Sometime before 100 B.C., Greek sailors coming from Egypt discovered a shortcut to India. Much easier and more direct than the arduous overland route, or than hugging the deserted coastlines of Arabia and Persia for 5,000 miles, this route took only weeks to travel. Sailing straight out into the open waters of the Arabian Sea during the late spring, ships were whisked by the monsoon winds on a steady northeast course, arriving on India’s west coast by mid-summer.
It was a daring feat for those first sailors who attempted it. In a time when ships rarely ventured out of sight of land, and open waters invited the prospect of drifting aimlessly at sea, it took an extraordinarily bold, unlucky, or stupid navigator to sail out into one of the largest bodies of water on the planet. Fortunately for those first crews who made the attempt, they were saved by one of the great forces of nature: the monsoon.
Highway Across the Ocean
The monsoon is a seasonal wind that reverses direction twice a year. Starting in June, the Indian subcontinent heats up, creating a low-pressure system that draws cool, moist air from the southwest. This produces a wind that blows steadily through the summer months and brings the rains that sustain India’s agriculture.
As the landmass cools off through the autumn, the cycle reverses itself. From October to November, cool, dry air is drawn from the Himalayas and blow southeast across the Arabian Sea towards Africa. This allowed merchants from the west to make a round-trip journey to India within a single year. The same cycle operated over the Bay of Bengal to India’s east, ferrying traders to and from the islands of Southeast Asia.
The route those early Greeks stumbled across had already been used for centuries by sailors traveling between India and East Africa, trading ivory and various metals. As navigators from afar developed a large body of collective knowledge of winds and currents, a complex trading system evolved that spanned the entire Indian Ocean.
Merchants from Africa, Persia, India, and Southeast Asia, were able to count on this dependable wind to carry them on a round-trip journey every year. Most often they sailed in small boats such as the famous dhow that contained no iron nails, but were sewn together with various plant fibers. Despite traveling in these flimsy craft, mariners could use the steady and swift winds to traverse the ocean’s breadth in about the same time it took to sail the length of the Mediterranean, which was half the distance.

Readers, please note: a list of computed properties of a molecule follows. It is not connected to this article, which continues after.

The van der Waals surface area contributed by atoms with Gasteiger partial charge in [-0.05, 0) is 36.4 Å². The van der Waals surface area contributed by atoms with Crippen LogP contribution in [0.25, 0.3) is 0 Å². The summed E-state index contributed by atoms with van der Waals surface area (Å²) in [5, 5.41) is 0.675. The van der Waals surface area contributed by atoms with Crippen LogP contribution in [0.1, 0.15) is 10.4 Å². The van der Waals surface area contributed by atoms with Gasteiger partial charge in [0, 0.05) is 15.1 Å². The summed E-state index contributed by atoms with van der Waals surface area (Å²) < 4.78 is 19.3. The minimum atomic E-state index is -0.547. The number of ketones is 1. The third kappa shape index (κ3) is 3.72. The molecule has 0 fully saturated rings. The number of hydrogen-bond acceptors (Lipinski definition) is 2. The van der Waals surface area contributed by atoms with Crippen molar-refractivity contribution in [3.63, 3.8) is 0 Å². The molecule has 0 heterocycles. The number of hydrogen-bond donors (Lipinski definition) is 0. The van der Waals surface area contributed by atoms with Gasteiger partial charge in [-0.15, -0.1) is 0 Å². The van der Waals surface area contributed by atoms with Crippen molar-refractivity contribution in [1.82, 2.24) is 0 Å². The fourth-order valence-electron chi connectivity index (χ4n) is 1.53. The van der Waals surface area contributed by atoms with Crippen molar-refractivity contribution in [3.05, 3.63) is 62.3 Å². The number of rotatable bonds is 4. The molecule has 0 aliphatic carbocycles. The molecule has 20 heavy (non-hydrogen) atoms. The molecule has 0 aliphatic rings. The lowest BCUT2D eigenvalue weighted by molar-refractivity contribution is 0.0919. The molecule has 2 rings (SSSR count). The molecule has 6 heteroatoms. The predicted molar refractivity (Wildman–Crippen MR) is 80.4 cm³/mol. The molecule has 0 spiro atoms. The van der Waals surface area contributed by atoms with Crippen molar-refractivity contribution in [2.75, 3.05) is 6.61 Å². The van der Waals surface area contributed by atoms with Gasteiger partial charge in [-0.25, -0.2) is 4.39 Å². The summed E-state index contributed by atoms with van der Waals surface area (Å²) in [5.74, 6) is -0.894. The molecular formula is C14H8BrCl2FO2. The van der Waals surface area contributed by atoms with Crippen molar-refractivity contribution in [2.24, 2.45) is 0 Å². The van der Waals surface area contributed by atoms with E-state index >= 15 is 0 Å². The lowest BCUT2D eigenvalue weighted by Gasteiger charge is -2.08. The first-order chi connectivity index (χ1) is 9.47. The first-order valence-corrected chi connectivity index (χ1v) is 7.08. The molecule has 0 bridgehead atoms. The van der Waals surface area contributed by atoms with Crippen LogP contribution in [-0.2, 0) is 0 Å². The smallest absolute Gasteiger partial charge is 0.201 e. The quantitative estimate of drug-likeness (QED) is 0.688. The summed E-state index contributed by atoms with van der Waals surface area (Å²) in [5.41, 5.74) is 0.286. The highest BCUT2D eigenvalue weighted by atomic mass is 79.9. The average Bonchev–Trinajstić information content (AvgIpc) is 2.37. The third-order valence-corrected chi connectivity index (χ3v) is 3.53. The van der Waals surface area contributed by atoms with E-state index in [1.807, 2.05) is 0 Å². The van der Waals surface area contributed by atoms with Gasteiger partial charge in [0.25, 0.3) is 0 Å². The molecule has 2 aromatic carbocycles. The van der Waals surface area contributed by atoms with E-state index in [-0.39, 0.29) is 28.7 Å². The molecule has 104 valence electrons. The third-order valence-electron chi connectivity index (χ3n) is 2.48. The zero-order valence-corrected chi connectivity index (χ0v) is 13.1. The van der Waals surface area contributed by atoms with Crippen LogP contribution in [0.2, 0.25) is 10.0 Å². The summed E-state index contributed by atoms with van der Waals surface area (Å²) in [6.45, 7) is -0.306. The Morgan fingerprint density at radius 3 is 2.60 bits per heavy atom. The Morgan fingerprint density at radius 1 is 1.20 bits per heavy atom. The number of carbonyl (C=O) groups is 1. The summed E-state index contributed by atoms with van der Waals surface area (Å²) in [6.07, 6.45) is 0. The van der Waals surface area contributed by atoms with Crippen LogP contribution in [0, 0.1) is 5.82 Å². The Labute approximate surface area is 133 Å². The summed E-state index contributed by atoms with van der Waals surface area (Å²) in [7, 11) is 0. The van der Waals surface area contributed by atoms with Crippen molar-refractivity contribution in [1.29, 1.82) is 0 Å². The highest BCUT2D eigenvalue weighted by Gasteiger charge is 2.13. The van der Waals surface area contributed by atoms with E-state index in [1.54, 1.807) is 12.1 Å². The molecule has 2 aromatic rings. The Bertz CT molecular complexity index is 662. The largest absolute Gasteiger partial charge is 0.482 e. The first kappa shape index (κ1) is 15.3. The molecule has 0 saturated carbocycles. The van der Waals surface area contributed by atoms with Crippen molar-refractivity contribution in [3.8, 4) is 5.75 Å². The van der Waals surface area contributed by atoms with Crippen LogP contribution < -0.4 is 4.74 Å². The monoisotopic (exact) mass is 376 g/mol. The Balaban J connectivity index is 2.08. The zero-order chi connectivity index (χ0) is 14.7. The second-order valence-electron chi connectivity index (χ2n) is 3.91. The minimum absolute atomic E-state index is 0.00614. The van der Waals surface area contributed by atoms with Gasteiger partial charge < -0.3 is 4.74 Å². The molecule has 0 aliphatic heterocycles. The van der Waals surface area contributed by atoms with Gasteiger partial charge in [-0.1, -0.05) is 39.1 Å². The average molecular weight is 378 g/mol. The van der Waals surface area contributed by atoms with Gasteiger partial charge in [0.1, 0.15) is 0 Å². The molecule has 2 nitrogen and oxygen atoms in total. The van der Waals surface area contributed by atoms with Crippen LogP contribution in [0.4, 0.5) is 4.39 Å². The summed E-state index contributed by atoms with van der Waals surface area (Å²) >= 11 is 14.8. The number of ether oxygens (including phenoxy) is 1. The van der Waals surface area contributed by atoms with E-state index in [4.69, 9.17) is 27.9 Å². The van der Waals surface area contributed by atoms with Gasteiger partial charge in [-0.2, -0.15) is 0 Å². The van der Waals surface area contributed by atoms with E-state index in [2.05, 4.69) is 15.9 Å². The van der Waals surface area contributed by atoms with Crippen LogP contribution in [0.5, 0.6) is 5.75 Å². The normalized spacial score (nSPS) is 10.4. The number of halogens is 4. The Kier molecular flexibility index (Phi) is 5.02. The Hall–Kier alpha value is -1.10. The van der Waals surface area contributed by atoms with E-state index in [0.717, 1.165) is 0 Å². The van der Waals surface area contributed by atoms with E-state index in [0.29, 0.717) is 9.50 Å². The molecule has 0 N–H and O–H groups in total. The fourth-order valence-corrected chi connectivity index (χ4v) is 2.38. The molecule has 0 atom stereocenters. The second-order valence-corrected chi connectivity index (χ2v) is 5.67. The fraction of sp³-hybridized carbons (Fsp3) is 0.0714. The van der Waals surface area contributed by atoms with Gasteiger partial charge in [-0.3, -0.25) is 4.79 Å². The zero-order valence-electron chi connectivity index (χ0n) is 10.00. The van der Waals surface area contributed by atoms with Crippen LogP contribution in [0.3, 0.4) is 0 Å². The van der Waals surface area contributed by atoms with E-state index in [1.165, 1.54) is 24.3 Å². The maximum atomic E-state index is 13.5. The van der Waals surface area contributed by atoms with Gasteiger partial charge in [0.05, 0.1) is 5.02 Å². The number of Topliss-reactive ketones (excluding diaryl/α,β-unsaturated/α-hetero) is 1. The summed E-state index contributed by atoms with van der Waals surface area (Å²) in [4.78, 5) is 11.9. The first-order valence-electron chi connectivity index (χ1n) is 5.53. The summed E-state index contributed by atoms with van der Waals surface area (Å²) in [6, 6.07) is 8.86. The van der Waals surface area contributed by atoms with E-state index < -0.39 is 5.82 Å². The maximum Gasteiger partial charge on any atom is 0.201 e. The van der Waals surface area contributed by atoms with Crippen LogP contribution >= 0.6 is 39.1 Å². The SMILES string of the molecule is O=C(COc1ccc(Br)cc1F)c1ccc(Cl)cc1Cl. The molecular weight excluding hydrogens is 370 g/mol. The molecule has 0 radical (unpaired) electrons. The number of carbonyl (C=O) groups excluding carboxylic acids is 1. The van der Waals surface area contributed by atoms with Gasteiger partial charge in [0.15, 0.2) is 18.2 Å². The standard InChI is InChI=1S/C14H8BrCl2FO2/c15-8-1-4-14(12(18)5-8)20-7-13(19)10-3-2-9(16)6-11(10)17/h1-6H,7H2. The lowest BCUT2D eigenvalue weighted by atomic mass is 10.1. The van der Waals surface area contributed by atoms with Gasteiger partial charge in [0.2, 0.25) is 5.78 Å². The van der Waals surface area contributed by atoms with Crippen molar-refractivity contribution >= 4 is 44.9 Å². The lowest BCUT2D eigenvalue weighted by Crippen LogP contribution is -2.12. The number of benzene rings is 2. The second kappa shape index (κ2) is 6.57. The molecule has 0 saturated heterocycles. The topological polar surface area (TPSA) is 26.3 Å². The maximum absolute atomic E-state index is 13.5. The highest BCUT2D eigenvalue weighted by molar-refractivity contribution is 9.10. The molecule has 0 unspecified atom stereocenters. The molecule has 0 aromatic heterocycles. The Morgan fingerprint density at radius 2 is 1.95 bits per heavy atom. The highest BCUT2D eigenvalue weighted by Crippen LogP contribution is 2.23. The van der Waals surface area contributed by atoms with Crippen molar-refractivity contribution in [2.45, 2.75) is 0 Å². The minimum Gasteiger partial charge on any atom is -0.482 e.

Overlapping Zones of Trade
Generally speaking, however, traders would not travel farther than a monsoon’s trip from their home port. Greeks and Arabs ventured as far as western India; Indians ranged between the mouth of the Red Sea and the Malay Archipelago; Chinese and Southeast Asian merchants went as far as Sri Lanka.
Along these limits formed a string of emporia, where merchants speaking a babel of different languages would haggle and barter as part of the long process that brought goods from one extremity of the Indian Ocean to the other. Ethiopians trading gold and ivory, Malays trading pepper and nutmeg, Yemenis trading frankincense and myrrh–all would mingle in trade towns and ports scattered across the ocean, negotiating the transshipment of their precious cargo in some common trade tongue. Thus the silk that reached ancient Rome, or the spices that reached Europe before the age of colonization, would be handled by a multitude of merchants during a journey that could last years.
The Age of Colonialism
Once Portuguese explorers rounded the Cape of Good Hope, they began a campaign of conquest that subjugated Asia’s richest ports. The complex network that had defined Indian Ocean trade soon began to unravel. Starting with Vasco da Gama in 1498, heavily-armed caravels rode the monsoon trade winds up from Africa to the west coast of India. They blasted through the defenses of local princes to commandeer their share of the lucrative spice trade. Successive expeditions pushed further toward the point of origin of this valuable commodity, eventually setting up ports on the Spice Islands. With control of the source, they had a monopoly on the spice trade.
Portuguese hegemony did not last long, as armed merchant ships from Holland, France, and Great Britain soon arrived in the Indian Ocean with ambitions of their own. Each of these powers, like Portugal before them, sought to bypass or co-opt the intricate chains of commerce that stretched across the ocean by creating mercantile zones in their conquered territories that excluded all foreign traders. Over the course of a couple centuries, the trade system that endured for millennia was subsumed by European power politics. But the end of the monsoon trade system did not spell the end of monsoon trade.
Even after the age of steam replaced the age of sail, dhows plied the routes between East Africa and the Persian Gulf, carrying African ivory, spices from Yemen, and pearls from Abu Dhabi. The seafaring habits that had persisted for millennia were slow to die off, only succumbing in the mid-20th century once the discovery of oil had permanently altered the economics of the region. Massive supertankers replaced wooden boats as the flood of wealth into the Persian Gulf made it impossible to earn a living carrying small cargoes over thousands of miles. The dhows that ferry tourists along the shores of Zanzibar and Dubai today are but a reminder of the great monsoon trade system that once spanned a whole ocean.
Want to learn more? Read:
A Splendid Exchange: How Trade Shaped the World: A history of global trade. One of those rare gems that goes into greater detail in older history than in modern.
Monsoon: The Indian Ocean and the Future of American Power: A discussion of the geopolitics of the Indian Ocean, going back in time up into the future.